Review of the petition reflects that Grounds One, Two and Five all raise cognizable federal claims. In Ground One, petitioner asserts that the trial court improperly admitted a .38 revolver in violation of his Fifth, Sixth and Fourteenth Amendment rights to a fair trial and due process. (ECF No. 24 at 16-17). In Ground Two, petitioner asserts that his Fifth, Sixth and Fourteenth Amendment rights to due process and a fair trial were violated by the joinder of the two incidents for trial. (Id. at 17). And in Ground Five, petitioner asserts that his Fifth, Sixth and Fourteenth Amendment rights to a fair trial and due process were violated when the trial court denied his theory of defense instruction, gave instead a “mere presence” instruction, and then gave other instructions that contradicted the mere presence instruction. (Id. at 21-23). The motion to dismiss Grounds One, Two and Five on the grounds they are not cognizable will therefore be denied.

         Ground Nine asserts a claim of ineffective assistance of post-conviction counsel. “[T]here is no federal constitutional right to the assistance of counsel in connection with state collateral relief proceedings, even where those proceedings constitute the first tier of review for an ineffective assistance of counsel claim.” Martinez v. Schriro, 623 F.3d 731, 739-40 (9th Cir. 2010), rev'd on other grounds by Martinez v. Ryan, 566 U.S. 1 (2012); see also 28 U.S.C. § 2254(i) (“The ineffectiveness or incompetence of counsel during Federal or State collateral post-conviction proceedings shall not be a ground for relief in a proceeding arising under section 2254.”). Contrary to petitioner's assertion, Martinez did not create a freestanding claim based on ineffective assistance of post-conviction counsel. See Martinez, 566 U.S. at 14-16; Lambrix v. Sec'y, Fla. Dep't of Corr., 756 F.3d 1246, 1262-63 (11th Cir. 2014). Respondents are therefore correct that Ground Nine does not state a cognizable habeas claim. Ground Nine will therefore be dismissed with prejudice.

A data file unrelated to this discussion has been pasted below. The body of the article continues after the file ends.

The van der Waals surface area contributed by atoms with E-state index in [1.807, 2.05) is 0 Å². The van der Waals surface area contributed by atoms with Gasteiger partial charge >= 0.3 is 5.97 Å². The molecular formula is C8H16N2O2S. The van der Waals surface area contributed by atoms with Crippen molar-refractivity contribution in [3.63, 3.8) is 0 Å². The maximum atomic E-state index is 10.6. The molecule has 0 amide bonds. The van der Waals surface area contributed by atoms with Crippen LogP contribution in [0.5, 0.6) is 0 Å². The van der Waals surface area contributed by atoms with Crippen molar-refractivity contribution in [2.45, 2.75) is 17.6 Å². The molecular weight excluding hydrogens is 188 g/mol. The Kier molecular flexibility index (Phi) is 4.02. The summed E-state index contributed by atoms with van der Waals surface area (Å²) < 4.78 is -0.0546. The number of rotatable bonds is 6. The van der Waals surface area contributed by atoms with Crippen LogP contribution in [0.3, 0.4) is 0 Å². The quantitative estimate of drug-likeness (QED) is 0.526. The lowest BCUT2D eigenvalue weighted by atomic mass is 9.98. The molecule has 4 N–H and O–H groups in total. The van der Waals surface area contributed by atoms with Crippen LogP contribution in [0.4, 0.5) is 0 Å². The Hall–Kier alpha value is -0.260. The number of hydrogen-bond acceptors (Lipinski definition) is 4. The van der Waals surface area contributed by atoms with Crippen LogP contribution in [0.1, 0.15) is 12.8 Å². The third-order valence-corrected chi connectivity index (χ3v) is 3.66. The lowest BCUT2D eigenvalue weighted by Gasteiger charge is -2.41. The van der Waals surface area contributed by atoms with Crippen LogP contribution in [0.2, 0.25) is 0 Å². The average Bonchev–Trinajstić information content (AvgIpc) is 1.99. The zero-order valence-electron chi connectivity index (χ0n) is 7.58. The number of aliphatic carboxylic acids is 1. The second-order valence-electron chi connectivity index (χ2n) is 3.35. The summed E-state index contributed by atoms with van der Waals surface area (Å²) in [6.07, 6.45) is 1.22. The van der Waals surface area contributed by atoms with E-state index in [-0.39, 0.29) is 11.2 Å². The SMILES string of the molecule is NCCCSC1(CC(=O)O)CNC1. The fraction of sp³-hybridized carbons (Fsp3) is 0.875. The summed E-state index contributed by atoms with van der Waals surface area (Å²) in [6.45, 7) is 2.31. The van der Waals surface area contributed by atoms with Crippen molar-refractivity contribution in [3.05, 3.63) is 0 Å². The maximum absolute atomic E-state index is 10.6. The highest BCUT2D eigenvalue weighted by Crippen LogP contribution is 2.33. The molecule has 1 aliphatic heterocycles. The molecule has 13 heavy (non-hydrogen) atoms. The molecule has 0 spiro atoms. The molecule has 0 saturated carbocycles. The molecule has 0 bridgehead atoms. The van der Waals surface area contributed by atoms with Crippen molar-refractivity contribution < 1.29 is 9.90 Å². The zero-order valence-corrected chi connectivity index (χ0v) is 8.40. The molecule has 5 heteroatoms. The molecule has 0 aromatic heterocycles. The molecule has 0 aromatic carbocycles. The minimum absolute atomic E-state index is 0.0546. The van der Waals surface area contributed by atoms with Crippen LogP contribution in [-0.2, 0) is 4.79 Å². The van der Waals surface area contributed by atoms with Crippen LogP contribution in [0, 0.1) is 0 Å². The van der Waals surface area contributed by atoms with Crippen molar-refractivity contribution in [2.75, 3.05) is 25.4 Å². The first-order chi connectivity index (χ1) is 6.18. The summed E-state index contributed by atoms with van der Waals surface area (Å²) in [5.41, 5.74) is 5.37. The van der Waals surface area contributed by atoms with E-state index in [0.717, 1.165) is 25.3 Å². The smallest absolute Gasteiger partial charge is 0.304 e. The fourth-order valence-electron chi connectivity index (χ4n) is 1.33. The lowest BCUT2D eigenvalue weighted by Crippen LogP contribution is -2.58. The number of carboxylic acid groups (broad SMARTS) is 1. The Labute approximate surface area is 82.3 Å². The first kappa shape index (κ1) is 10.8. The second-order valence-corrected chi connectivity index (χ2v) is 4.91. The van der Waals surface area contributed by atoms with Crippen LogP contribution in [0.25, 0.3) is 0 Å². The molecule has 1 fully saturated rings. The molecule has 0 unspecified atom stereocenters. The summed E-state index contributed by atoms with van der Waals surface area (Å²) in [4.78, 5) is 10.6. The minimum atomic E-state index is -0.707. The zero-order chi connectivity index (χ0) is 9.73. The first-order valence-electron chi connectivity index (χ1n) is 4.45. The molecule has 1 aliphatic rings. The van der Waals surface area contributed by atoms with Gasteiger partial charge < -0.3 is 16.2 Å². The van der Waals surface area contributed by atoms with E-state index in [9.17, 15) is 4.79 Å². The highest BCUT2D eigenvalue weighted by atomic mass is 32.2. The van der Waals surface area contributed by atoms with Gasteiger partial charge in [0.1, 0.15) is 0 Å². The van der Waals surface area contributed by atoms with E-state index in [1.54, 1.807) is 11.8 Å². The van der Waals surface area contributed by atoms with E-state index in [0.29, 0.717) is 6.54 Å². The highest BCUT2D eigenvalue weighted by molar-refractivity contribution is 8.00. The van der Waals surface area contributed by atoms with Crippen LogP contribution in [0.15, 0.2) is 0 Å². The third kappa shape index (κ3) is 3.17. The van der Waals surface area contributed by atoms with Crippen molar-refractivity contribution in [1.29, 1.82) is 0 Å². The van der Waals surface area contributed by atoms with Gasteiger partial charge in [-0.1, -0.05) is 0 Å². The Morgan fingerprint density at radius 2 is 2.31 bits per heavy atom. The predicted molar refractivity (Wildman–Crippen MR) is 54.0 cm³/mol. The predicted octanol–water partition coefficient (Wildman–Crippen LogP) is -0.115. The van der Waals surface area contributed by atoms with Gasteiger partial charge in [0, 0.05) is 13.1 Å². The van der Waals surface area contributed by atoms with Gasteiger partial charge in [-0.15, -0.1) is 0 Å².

Exhaustion

         Respondents argue that Grounds One, Two and Five are unexhausted because petitioner never asserted them as federal claims in state court.

         Under 28 U.S.C. § 2254(b)(1)(A), a habeas petitioner first must exhaust state court remedies on a claim before presenting that claim to the federal courts. To satisfy this exhaustion requirement, the claim must have been fairly presented to the state courts completely through to the highest state court level of review available. E.g., Peterson v. Lampert, 319 F.3d 1153, 1156 (9th Cir. 2003) (en banc); Vang v. Nevada, 329 F.3d 1069, 1075 (9th Cir. 2003). In the state courts, the petitioner must refer to the specific federal constitutional guarantee and must also state the facts that entitle the petitioner to relief on the federal constitutional claim. E.g., Shumway v. Payne, 223 F.3d 983, 987 (9th Cir. 2000). That is, fair presentation requires that the petitioner present the state courts with both the operative facts and the federal legal theory upon which the claim is based. E.g., Castillo v. McFadden, 399 F.3d 993, 999 (9th Cir. 2005). The exhaustion requirement insures that the state courts, as a matter of federal state comity, will have the first opportunity to pass upon and correct alleged violations of federal constitutional guarantees. See, e.g., Coleman v. Thompson, 501 U.S. 722, 731 (1991).

         Petitioner raised the factual predicate of Ground One, Two and Five in his direct appeal, but he asserted only that they violated his “constitutional rights to due process and a fair trial.” (Ex. 68). There was no indication that petitioner was stating a federal claim.[3] ...